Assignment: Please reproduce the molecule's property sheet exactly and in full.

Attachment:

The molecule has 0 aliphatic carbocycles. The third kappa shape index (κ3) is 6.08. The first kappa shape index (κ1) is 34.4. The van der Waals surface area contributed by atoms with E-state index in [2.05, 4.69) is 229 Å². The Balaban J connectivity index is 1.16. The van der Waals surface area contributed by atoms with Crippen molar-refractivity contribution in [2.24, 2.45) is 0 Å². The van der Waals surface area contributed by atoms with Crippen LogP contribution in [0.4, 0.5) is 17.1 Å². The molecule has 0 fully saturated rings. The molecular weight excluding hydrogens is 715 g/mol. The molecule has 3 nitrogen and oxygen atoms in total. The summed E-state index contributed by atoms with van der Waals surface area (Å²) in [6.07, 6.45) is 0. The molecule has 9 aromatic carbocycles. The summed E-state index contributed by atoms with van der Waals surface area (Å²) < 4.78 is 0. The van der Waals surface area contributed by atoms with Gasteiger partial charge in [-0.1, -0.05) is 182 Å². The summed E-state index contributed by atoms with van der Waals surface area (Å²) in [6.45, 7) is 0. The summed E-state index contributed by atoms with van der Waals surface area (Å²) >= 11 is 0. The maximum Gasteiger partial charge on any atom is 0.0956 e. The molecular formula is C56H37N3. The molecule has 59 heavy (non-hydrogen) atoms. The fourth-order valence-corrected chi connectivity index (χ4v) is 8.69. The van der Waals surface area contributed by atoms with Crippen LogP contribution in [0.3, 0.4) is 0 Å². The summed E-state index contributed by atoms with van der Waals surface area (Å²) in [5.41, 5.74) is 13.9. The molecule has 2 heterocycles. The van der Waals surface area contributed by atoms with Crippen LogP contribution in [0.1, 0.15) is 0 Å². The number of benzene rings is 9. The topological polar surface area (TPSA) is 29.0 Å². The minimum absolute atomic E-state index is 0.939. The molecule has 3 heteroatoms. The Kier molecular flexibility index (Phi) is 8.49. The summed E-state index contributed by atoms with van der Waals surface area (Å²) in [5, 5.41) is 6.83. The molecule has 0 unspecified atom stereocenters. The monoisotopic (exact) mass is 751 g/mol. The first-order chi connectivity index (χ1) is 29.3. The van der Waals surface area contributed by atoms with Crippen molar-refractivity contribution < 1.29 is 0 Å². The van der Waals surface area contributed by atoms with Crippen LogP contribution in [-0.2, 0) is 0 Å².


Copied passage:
The molecule has 0 aliphatic carbocycles. The third kappa shape index (κ3) is 6.08. The first kappa shape index (κ1) is 34.4. The van der Waals surface area contributed by atoms with E-state index in [2.05, 4.69) is 229 Å². The Balaban J connectivity index is 1.16. The van der Waals surface area contributed by atoms with Crippen molar-refractivity contribution in [2.24, 2.45) is 0 Å². The van der Waals surface area contributed by atoms with Crippen LogP contribution in [0.4, 0.5) is 17.1 Å². The molecule has 0 fully saturated rings. The molecular weight excluding hydrogens is 715 g/mol. The molecule has 3 nitrogen and oxygen atoms in total. The summed E-state index contributed by atoms with van der Waals surface area (Å²) in [6.07, 6.45) is 0. The molecule has 9 aromatic carbocycles. The summed E-state index contributed by atoms with van der Waals surface area (Å²) < 4.78 is 0. The van der Waals surface area contributed by atoms with Gasteiger partial charge in [-0.1, -0.05) is 182 Å². The summed E-state index contributed by atoms with van der Waals surface area (Å²) in [6.45, 7) is 0. The summed E-state index contributed by atoms with van der Waals surface area (Å²) >= 11 is 0. The maximum Gasteiger partial charge on any atom is 0.0956 e. The molecular formula is C56H37N3. The molecule has 59 heavy (non-hydrogen) atoms. The fourth-order valence-corrected chi connectivity index (χ4v) is 8.69. The van der Waals surface area contributed by atoms with Crippen LogP contribution in [0.3, 0.4) is 0 Å². The summed E-state index contributed by atoms with van der Waals surface area (Å²) in [5.41, 5.74) is 13.9. The molecule has 2 heterocycles. The van der Waals surface area contributed by atoms with Crippen LogP contribution in [0.1, 0.15) is 0 Å². The number of benzene rings is 9. The topological polar surface area (TPSA) is 29.0 Å². The minimum absolute atomic E-state index is 0.939. The molecule has 3 heteroatoms. The Kier molecular flexibility index (Phi) is 8.49. The summed E-state index contributed by atoms with van der Waals surface area (Å²) in [5, 5.41) is 6.83. The molecule has 0 unspecified atom stereocenters. The monoisotopic (exact) mass is 751 g/mol. The first-order chi connectivity index (χ1) is 29.3. The van der Waals surface area contributed by atoms with Crippen molar-refractivity contribution < 1.29 is 0 Å². The van der Waals surface area contributed by atoms with Crippen LogP contribution in [-0.2, 0) is 0 Å².